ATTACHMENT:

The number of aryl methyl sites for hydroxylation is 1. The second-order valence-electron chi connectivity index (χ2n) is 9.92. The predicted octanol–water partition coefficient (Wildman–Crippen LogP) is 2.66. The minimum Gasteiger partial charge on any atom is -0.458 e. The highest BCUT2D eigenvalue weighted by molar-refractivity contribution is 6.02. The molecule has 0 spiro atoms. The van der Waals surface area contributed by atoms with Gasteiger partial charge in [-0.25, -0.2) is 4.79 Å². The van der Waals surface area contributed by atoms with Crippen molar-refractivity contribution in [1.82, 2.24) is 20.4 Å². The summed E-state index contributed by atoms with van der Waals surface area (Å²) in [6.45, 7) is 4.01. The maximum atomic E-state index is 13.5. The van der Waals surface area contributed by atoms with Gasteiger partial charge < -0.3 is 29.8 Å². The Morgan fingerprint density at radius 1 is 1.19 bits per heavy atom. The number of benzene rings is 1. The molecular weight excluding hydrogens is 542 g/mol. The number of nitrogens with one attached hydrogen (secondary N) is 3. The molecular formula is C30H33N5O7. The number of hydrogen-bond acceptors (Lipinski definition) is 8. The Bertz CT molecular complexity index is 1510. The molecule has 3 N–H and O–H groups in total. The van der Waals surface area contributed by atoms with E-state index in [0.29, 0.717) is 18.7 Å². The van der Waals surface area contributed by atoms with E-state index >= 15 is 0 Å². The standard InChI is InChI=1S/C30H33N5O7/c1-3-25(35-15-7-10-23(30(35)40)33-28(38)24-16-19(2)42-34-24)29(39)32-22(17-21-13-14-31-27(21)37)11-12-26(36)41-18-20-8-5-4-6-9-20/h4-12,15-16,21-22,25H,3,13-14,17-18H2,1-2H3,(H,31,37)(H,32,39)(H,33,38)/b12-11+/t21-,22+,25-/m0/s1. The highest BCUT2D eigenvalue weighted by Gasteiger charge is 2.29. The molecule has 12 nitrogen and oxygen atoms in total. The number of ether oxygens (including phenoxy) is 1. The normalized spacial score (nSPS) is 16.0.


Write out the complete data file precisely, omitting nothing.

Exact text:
The number of aryl methyl sites for hydroxylation is 1. The second-order valence-electron chi connectivity index (χ2n) is 9.92. The predicted octanol–water partition coefficient (Wildman–Crippen LogP) is 2.66. The minimum Gasteiger partial charge on any atom is -0.458 e. The highest BCUT2D eigenvalue weighted by molar-refractivity contribution is 6.02. The molecule has 0 spiro atoms. The van der Waals surface area contributed by atoms with Gasteiger partial charge in [-0.25, -0.2) is 4.79 Å². The van der Waals surface area contributed by atoms with Crippen molar-refractivity contribution in [1.82, 2.24) is 20.4 Å². The summed E-state index contributed by atoms with van der Waals surface area (Å²) in [6.45, 7) is 4.01. The maximum atomic E-state index is 13.5. The van der Waals surface area contributed by atoms with Gasteiger partial charge < -0.3 is 29.8 Å². The Morgan fingerprint density at radius 1 is 1.19 bits per heavy atom. The number of benzene rings is 1. The molecular weight excluding hydrogens is 542 g/mol. The number of nitrogens with one attached hydrogen (secondary N) is 3. The molecular formula is C30H33N5O7. The number of hydrogen-bond acceptors (Lipinski definition) is 8. The Bertz CT molecular complexity index is 1510. The molecule has 3 N–H and O–H groups in total. The van der Waals surface area contributed by atoms with E-state index in [0.29, 0.717) is 18.7 Å². The van der Waals surface area contributed by atoms with E-state index >= 15 is 0 Å². The standard InChI is InChI=1S/C30H33N5O7/c1-3-25(35-15-7-10-23(30(35)40)33-28(38)24-16-19(2)42-34-24)29(39)32-22(17-21-13-14-31-27(21)37)11-12-26(36)41-18-20-8-5-4-6-9-20/h4-12,15-16,21-22,25H,3,13-14,17-18H2,1-2H3,(H,31,37)(H,32,39)(H,33,38)/b12-11+/t21-,22+,25-/m0/s1. The highest BCUT2D eigenvalue weighted by Gasteiger charge is 2.29. The molecule has 12 nitrogen and oxygen atoms in total. The number of ether oxygens (including phenoxy) is 1. The normalized spacial score (nSPS) is 16.0.